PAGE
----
Exhibition News March 2019 - Page 23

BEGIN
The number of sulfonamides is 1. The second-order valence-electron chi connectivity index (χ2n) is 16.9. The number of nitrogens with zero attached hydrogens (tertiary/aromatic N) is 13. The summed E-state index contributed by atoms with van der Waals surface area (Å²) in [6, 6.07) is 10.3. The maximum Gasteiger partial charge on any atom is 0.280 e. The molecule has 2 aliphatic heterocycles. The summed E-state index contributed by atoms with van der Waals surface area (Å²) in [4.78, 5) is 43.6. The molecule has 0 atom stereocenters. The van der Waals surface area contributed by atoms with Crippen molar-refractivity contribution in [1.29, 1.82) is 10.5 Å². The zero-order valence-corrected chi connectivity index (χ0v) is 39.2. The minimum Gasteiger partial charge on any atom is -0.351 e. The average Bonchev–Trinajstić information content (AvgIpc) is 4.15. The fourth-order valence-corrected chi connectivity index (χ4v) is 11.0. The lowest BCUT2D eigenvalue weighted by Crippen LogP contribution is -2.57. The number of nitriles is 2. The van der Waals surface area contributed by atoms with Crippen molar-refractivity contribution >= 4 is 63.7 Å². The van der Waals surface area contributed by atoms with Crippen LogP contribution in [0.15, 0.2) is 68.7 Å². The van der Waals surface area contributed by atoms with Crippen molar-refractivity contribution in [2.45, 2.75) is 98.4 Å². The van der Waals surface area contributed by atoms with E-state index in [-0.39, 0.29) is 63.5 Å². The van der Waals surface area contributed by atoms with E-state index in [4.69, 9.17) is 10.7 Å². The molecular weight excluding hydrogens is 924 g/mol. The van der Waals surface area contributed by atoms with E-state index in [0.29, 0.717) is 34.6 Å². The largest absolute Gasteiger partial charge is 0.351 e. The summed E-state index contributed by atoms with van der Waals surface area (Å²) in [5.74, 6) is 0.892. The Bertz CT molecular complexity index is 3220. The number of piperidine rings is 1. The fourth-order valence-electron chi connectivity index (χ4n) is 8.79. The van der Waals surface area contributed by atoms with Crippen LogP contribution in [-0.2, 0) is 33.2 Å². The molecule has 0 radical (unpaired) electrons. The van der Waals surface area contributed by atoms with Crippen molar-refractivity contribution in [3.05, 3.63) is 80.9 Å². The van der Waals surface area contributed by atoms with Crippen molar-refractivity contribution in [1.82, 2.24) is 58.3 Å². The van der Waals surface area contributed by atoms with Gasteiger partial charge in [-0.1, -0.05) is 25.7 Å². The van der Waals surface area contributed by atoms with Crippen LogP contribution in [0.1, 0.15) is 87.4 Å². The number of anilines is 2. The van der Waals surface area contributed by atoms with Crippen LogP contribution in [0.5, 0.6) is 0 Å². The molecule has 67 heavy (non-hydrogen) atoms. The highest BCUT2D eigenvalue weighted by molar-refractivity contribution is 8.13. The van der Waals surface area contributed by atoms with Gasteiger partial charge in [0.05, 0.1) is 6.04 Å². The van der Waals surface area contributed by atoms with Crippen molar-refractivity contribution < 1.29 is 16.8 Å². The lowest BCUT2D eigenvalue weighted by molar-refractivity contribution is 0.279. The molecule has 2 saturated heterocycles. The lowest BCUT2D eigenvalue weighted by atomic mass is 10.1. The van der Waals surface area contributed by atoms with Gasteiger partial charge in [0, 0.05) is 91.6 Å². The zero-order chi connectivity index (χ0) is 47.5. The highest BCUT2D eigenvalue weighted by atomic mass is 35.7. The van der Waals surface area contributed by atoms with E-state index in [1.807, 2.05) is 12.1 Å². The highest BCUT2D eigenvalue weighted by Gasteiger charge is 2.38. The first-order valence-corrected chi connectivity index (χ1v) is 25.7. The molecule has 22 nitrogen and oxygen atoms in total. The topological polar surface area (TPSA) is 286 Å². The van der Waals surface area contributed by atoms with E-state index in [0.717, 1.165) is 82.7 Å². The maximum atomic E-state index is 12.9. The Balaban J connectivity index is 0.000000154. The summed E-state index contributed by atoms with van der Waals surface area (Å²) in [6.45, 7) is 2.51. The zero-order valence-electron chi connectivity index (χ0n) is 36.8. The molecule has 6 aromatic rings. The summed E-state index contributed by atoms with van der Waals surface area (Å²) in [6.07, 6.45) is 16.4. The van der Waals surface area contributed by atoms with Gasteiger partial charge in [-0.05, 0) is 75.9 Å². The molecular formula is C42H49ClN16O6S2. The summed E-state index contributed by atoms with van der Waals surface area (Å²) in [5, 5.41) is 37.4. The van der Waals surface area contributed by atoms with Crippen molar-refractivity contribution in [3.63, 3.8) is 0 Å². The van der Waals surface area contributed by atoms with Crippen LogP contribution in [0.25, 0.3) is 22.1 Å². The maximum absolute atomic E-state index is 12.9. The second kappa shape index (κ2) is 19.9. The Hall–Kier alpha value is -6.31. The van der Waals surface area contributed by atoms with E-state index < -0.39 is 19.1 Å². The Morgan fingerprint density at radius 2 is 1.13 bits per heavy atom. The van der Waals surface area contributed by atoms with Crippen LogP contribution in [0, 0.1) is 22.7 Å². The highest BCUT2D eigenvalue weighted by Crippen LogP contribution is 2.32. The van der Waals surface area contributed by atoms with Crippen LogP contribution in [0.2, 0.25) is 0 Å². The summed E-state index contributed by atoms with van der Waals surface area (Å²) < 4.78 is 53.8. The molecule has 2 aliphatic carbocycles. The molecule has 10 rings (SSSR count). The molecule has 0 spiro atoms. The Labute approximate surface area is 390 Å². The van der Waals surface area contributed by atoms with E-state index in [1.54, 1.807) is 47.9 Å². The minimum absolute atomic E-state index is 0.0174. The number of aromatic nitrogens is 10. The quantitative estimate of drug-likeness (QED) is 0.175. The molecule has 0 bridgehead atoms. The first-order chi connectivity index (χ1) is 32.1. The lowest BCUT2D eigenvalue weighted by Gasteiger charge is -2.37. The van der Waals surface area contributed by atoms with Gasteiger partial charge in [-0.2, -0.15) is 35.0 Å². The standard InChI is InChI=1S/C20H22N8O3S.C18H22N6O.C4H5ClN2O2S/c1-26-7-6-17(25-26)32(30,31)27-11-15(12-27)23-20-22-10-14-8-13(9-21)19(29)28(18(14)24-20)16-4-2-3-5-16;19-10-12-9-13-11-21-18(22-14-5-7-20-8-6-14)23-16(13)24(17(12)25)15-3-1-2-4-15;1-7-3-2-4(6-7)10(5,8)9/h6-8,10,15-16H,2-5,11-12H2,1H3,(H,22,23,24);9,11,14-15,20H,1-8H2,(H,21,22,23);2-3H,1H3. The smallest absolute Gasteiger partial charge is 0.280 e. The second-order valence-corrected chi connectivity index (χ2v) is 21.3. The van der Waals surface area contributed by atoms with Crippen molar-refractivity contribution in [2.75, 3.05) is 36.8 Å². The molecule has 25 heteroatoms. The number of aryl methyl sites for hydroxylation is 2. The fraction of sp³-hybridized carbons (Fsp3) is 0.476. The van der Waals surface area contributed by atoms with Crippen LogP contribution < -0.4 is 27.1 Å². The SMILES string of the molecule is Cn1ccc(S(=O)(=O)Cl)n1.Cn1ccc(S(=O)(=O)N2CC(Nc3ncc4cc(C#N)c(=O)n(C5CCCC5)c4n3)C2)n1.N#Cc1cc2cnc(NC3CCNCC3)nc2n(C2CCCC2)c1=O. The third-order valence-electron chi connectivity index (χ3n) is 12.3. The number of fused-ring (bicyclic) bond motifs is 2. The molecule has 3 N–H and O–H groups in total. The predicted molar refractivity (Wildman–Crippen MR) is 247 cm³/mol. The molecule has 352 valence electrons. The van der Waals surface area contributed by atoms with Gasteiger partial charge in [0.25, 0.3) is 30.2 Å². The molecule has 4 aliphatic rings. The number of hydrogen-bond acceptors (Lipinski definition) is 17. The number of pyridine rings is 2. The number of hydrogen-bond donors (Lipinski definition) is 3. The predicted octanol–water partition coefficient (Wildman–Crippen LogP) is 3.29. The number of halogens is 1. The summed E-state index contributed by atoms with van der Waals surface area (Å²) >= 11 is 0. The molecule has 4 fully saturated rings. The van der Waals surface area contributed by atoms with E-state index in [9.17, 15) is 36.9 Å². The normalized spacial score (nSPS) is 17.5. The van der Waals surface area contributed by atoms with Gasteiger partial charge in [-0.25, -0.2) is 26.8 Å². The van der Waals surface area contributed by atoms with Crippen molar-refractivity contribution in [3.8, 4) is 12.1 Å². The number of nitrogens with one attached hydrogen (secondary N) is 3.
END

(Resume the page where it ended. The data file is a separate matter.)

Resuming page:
Cover Feature “There’s a lot of money around, and lots of people are looking to buy” to go down the private equity route, at that point it wasn’t the right time. I started talking to Phoenix probably late summer. At the time they were talking to Peter and thinking about buying Western Business Exhibitions. I was talking about investing and becoming managing director. It wasn’t just a question of saying, ‘go on, I’ll give you my money and I’ll join’, it was, ‘do we think she’s the right person and will she complement Peter’s skills?’ It’s still early doors but the business has huge potential. The frustrating thing for me is that there aren’t many processes because it’s pretty much a start-up. We’ve got Western in east Grinstead, Nineteen in Wimbledon, and everyone has a different system for everything. It’s early doors but in terms of trading, and in terms of the people, the opportunity is huge. It’s just overwhelming deciding what to do first. As our partners Phoenix are encouraging us to spend and to build the business rapidly, which is great because in a big corporate it can sometimes take a long time, this is a lot faster. It’s just a question of what to do first. Our problem is that there’s so much potential it’s about which one to pick, but we do have a couple of acquisitions on the table. Nicola Macdonald, EN editor: In a similar industry? AJ: Complementary… NM: Peter, have you ever been on the acquiring side before? PJ: Normally I’ve been acquired. That’s where our skillsets fit. Alison has been on the other side of the fence as an acquirer. From having been acquired many times I understand it from the seller side, and that’s actually put us in really good stead. We’re very close to acquisition number two. Invariably you’re dealing with a smaller business there are anxieties about their future, home and family. Buying stuff isn’t necessarily easy, especially as what we feel is very interesting is off-market acquisitions – we’re looking for the stuff out there that’s good but that’s not obviously for sale. AJ: There’s a question of influencing the seller to sell to us and not go through a process and a bidding war. There’s a lot of money around and lots of people looking to buy. We’re in the trade show market and there are still a lot of them around, plus we don’t have a minimum turnover or profit to buy. We’d buy something smaller than perhaps UBM would’ve looked at in the past. But even when you get in front of them you still have to win hearts and minds. NM: What is the seller-buyer power dynamic in the industry at the moment? AJ: There’s a lot of cash around. Everyone can afford to buy, and it’s a question of finding out what deals are off-market, which is quite a lot trickier. We’re talking to someone at the moment who will definitely sell, at some point. There’s a bit of luck involved. They have to know that if they’re going to sell to you then you’re not going to ruin their baby. There’s an art. PJ: The difficult thing is that these people aren’t in the mindset of selling their business, and they’re not in that mindset because once you get a trade show to a certain point, if you’re in years four and five you’re making a profit. AJ: You can have a nice life living off that. PJ: It’s a lifestyle. There can be initial excitement about selling and a bit of upfront cash but then what do you do after that? That’s the challenge. AJ: And a lot of vendors are scared by private equity. They think they’re going to change everything, and a lot of corporates do change and make people relocate. The beauty with us is that we’re quite happy to let them get on with it. NM: Will WBE continue to exist as its own business? AJ: For now it will stand alone as part of Nineteen Group and we’ll help them run their shows. NM: Did you feel that private equity was a route that would enable you to maintain the identity of Nineteen Group? PJ: That’s what really appealed to us. We had an opportunity to sell the show March — 23